U.S. credit problem damps Korean Kospi

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U.S. credit problem damps Korean Kospi

Korean stocks fell more than 3 percent yesterday as foreign investors continued their selling spree on lingering concerns over a U.S. credit squeeze, analysts said.

The benchmark Kospi plunged 49.29 points, or 3.2 percent, to 1,509.33. Volume was moderate at 292.4 million shares worth 4.6 trillion won ($4.6 billion), with losers outpacing gainers 702 to 130.

Most blue chips took heavy losses, with construction stocks leading the fall. GS Engineering and Construction, Korea’s third-largest builder, dropped 12,700 won, or 12 percent, to 89,800 won. This is the steepest drop since Jan. 30, leading declines among builders on concern higher interest rates will damp demand for homes. Hyundai Engineering and Construction, the country’s biggest builder by market value, fell 4,300 won, or 6.9 percent, to 58,100. Daewoo Engineering and Construction dropped 950 won, or 7.4 percent, to 11,850 won.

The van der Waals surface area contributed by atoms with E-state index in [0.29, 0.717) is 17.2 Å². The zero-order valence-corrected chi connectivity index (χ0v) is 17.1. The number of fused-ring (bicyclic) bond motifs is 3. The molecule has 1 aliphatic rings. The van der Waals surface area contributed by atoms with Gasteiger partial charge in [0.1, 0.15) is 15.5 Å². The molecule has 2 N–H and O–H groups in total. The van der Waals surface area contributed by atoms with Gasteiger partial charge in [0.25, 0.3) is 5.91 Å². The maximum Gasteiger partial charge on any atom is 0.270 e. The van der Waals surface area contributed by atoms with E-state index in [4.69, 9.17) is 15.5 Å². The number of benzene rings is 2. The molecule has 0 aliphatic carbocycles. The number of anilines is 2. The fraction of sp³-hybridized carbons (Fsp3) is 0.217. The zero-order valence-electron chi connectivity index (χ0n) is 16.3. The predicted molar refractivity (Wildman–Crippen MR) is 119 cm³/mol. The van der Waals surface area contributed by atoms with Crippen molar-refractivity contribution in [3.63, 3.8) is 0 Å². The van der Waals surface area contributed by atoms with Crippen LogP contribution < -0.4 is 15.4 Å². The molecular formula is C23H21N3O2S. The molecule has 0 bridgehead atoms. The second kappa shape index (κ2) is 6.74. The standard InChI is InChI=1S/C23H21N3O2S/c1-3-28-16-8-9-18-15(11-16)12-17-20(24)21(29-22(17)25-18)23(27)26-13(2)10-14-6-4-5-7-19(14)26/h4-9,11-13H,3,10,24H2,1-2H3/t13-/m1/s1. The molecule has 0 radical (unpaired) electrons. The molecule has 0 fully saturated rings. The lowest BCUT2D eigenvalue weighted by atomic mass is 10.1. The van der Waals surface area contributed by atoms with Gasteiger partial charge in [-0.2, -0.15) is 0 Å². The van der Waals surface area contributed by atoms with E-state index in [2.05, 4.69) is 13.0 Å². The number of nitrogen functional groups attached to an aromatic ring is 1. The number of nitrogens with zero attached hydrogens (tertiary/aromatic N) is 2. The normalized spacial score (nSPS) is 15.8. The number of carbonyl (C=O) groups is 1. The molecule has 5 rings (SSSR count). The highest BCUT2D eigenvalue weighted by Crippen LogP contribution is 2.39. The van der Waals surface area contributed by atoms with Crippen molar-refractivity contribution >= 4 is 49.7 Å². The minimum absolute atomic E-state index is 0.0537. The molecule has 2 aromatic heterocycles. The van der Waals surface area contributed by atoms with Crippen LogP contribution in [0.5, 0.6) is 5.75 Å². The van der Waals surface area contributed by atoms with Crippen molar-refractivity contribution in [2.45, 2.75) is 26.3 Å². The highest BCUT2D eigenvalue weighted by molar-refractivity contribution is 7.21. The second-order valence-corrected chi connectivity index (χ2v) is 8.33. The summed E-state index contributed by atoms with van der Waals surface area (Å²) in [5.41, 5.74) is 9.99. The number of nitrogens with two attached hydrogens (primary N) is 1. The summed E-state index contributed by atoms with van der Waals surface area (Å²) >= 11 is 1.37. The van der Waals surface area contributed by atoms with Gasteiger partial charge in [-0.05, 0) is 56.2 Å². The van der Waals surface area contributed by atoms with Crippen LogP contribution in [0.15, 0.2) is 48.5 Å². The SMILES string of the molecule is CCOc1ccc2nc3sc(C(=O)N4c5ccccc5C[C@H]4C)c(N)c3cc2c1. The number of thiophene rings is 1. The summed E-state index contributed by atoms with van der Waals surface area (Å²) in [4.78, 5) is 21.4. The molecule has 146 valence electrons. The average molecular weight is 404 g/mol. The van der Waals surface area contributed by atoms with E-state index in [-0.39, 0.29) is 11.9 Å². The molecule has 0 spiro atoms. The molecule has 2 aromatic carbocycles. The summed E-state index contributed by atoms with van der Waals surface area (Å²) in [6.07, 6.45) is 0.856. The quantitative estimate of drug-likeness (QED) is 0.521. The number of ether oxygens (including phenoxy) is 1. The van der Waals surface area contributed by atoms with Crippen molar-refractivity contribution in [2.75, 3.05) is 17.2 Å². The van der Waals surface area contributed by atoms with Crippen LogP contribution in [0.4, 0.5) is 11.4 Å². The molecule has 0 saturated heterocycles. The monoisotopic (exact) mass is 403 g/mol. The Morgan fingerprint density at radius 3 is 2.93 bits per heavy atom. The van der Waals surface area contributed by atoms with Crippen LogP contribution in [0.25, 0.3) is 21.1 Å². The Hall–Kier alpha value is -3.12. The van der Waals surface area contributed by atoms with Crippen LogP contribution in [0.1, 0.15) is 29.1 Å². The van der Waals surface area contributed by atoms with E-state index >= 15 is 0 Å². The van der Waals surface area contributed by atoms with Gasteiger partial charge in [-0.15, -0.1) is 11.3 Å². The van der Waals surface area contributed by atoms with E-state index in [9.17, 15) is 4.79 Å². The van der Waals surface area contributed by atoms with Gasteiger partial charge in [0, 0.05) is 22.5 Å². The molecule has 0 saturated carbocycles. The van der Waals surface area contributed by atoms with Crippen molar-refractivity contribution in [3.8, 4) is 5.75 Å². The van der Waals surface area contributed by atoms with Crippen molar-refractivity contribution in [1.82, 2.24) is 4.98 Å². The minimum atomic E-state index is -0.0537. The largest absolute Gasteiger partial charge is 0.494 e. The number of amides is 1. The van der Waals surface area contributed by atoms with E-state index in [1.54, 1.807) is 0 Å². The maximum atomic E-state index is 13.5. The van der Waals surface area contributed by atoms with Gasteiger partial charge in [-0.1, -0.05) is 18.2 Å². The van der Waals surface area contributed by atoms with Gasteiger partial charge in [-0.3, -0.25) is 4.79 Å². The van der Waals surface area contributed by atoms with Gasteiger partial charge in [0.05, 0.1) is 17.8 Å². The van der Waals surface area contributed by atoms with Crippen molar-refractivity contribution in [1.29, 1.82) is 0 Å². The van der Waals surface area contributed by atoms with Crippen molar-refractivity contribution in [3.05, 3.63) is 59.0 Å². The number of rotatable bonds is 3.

Banking shares were also weak. Top lender Kookmin Bank slid 0.9 percent, and No. 2 financial services group Woori Financial Holdings slumped 5.8 percent.

Samsung Electronics lost 2.5 percent to 553,000 won and rival Hynix Semiconductor fell 4.5 percent. LG Electronics, the world’s fourth-largest maker of mobile phones, lost 7,000 won, or 6.2 percent, to 105,500 won. CJ Investment and Securities cut its price target on LG Electronics by 13 percent to 140,000 won, citing lower earnings prospects from the third quarter.

Shipbuilders, which gained ground in earlier trading, also ended lower. Hyundai Heavy Industries, the world’s largest shipbuilder, lost 1.7 percent, and third-largest Samsung Heavy Industries fell 0.9 percent.

Lotte Shopping, Korea’s largest department store chain, fell 3,500 won, or 1.2 percent, to 293,500 won. Hyundai Department Store, the second-largest, lost 2,800 won, or 3.5 percent, to 78,100 won. Goldman Sachs lowered its target price on Lotte Shopping by 11 percent to 319,000 won and on Hyundai Department by 17 percent to 89,000 won, citing “a more gloomy consumption environment.’’

MegaStudy, an educational-services provider, fell 14,900 won, or 6.2 percent, to 225,100 won, the lowest in a week. Macquarie Group lowered its target price on the stock by 16 percent to 350,000 won. Yonhap, Bloomberg
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